June 2008 Issue
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Recommendation

Connections and Cooperation

by Cynthia Fazekas

Taking Flight

The Specialty Tea Industry in the U.S. is clearly growing but as industries go it is still a very youthful one. Continued growth is dependent upon many things such as economic climate, availability of product and the approach taken by the participants, especially the business owners.

While at the recent World Tea Expo in Las Vegas, the growth was obvious. There were more vendors, more products and attendees who are less about tea as a novelty business and more interested in the Serious Business of Tea. In a lackluster economy this is truly encouraging. For those of us who have been in the industry for some time this is a welcome progression. Watching it go from a hatchling to a fledgling beginning to take wing is exciting and a relief. We are really getting somewhere! How we proceed at this point makes a difference for the future.

When a competitor succeeds it is our cue to work harder (or smarter), try to improve and look eagerly toward the next chance to test our progress. In doing so the whole industry lifts and grows, stronger with increased endurance and maturity.

A specific way to build and work connections is to find a complimentary business in your area and work cooperatively with them. A good example of this is when a teashop teams up with a high-end bakery. Barter some of your labeled products for some of theirs and offer them in your respective shops. You will both reap benefits from each other's client base.

Caring for Our Consumer

Every time someone provides accurate, truthful information about tea to the media it elevates us all trying to promote our product. Perhaps too much emphasis has been placed on the health benefits of tea but it did bring a lot of attention. The next step is to highlight the enjoyment of tea. This complex, sophisticated beverage is right at home next to a fine meal at a five star restaurant and should be enjoyed like a carefully selected wine. One may justify indulging in a glass of wine because, "My doctor said it is good for my heart," but they are really drinking it because they enjoy it! If customers come in seeking tea for health benefits, make sure it is also something they will enjoy. Medicine has never had a fun connotation. Except for laughter being the best, of course!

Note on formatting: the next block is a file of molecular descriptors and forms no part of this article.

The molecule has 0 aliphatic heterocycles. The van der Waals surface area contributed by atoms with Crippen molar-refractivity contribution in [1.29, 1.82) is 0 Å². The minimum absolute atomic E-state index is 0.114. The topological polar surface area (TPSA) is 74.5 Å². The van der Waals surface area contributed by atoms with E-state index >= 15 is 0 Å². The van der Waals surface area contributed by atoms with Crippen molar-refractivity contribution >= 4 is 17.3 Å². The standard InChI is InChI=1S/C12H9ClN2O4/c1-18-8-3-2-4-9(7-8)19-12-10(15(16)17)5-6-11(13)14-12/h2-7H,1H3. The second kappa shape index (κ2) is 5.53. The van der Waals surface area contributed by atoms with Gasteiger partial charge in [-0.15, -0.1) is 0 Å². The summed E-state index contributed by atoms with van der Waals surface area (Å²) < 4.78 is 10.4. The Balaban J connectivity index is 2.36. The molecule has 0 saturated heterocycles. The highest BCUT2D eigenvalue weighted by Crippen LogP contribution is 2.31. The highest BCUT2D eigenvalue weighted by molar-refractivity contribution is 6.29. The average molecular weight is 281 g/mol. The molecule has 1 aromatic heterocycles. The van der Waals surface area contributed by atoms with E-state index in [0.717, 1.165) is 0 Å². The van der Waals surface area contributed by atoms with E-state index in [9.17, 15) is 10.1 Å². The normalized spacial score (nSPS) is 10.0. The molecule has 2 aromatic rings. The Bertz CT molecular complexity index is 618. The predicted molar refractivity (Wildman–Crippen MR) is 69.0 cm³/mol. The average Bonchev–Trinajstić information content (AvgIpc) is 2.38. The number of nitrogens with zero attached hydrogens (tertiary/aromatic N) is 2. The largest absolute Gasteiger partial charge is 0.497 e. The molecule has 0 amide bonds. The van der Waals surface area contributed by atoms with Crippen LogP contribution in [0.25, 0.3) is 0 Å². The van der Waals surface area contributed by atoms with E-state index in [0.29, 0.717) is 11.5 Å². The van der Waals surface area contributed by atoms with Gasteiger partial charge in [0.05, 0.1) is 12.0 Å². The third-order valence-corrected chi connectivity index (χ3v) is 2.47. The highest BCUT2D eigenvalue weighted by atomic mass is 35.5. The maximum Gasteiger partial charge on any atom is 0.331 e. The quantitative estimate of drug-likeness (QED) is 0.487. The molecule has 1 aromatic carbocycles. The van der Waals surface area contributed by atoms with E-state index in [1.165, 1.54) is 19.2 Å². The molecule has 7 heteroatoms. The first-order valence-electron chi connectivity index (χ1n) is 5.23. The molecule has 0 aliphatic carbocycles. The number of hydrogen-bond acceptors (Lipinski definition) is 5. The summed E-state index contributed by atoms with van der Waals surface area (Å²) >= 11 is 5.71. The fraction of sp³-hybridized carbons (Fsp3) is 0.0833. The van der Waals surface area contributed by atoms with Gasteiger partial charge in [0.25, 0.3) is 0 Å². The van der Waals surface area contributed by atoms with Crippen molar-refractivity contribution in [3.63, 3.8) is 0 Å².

If another tea business provides something you do not, would you direct your client there if they asked for your help? This could be a hard thing to do but the client will remember your truthfulness, helpfulness and will keep a positive association with your business. It is okay to say, "Sorry, but we don't have that. Those guys do have it, but if you need ____, please keep us in mind." A little customer service goes a long way these days. Looking out for your client or potential client on a level beyond just making a sale really hits home with people. They appreciate when they are treated like a friend instead of a walking wallet.

In keeping connected we know how to provide the best for the tea consumer, how to best educate them and what products are needed to keep fine tea a part of their daily life. In doing so, we will all surely find success!